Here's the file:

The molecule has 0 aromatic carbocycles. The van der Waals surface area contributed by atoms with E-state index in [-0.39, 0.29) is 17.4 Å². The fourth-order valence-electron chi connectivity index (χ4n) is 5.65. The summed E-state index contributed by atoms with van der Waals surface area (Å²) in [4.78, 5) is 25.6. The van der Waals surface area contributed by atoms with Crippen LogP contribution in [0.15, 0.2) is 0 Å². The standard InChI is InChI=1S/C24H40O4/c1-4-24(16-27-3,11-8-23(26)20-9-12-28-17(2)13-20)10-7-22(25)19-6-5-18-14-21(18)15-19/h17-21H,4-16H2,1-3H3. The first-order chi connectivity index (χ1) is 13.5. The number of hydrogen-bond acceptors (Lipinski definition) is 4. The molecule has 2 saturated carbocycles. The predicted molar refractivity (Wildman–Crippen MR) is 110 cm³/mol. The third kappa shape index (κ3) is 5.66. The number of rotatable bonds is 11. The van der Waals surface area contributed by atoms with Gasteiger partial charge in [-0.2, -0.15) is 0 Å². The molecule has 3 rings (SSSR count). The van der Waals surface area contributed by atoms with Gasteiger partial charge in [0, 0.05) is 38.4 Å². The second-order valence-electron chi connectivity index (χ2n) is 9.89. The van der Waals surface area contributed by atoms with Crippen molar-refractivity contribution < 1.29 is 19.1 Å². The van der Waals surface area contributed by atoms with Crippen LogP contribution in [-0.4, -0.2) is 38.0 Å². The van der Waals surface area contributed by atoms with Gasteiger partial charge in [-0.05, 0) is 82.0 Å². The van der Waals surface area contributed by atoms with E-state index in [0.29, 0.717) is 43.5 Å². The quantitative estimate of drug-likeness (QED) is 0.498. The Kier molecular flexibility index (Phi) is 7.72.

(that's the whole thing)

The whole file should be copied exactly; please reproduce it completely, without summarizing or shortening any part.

The molecule has 0 aromatic carbocycles. The van der Waals surface area contributed by atoms with E-state index in [-0.39, 0.29) is 17.4 Å². The fourth-order valence-electron chi connectivity index (χ4n) is 5.65. The summed E-state index contributed by atoms with van der Waals surface area (Å²) in [4.78, 5) is 25.6. The van der Waals surface area contributed by atoms with Crippen LogP contribution in [0.15, 0.2) is 0 Å². The standard InChI is InChI=1S/C24H40O4/c1-4-24(16-27-3,11-8-23(26)20-9-12-28-17(2)13-20)10-7-22(25)19-6-5-18-14-21(18)15-19/h17-21H,4-16H2,1-3H3. The first-order chi connectivity index (χ1) is 13.5. The number of hydrogen-bond acceptors (Lipinski definition) is 4. The molecule has 2 saturated carbocycles. The predicted molar refractivity (Wildman–Crippen MR) is 110 cm³/mol. The third kappa shape index (κ3) is 5.66. The number of rotatable bonds is 11. The van der Waals surface area contributed by atoms with Gasteiger partial charge in [-0.2, -0.15) is 0 Å². The molecule has 3 rings (SSSR count). The van der Waals surface area contributed by atoms with Gasteiger partial charge in [0, 0.05) is 38.4 Å². The second-order valence-electron chi connectivity index (χ2n) is 9.89. The van der Waals surface area contributed by atoms with Crippen molar-refractivity contribution < 1.29 is 19.1 Å². The van der Waals surface area contributed by atoms with Crippen LogP contribution in [-0.4, -0.2) is 38.0 Å². The van der Waals surface area contributed by atoms with Gasteiger partial charge in [-0.05, 0) is 82.0 Å². The van der Waals surface area contributed by atoms with E-state index in [0.29, 0.717) is 43.5 Å². The quantitative estimate of drug-likeness (QED) is 0.498. The Kier molecular flexibility index (Phi) is 7.72.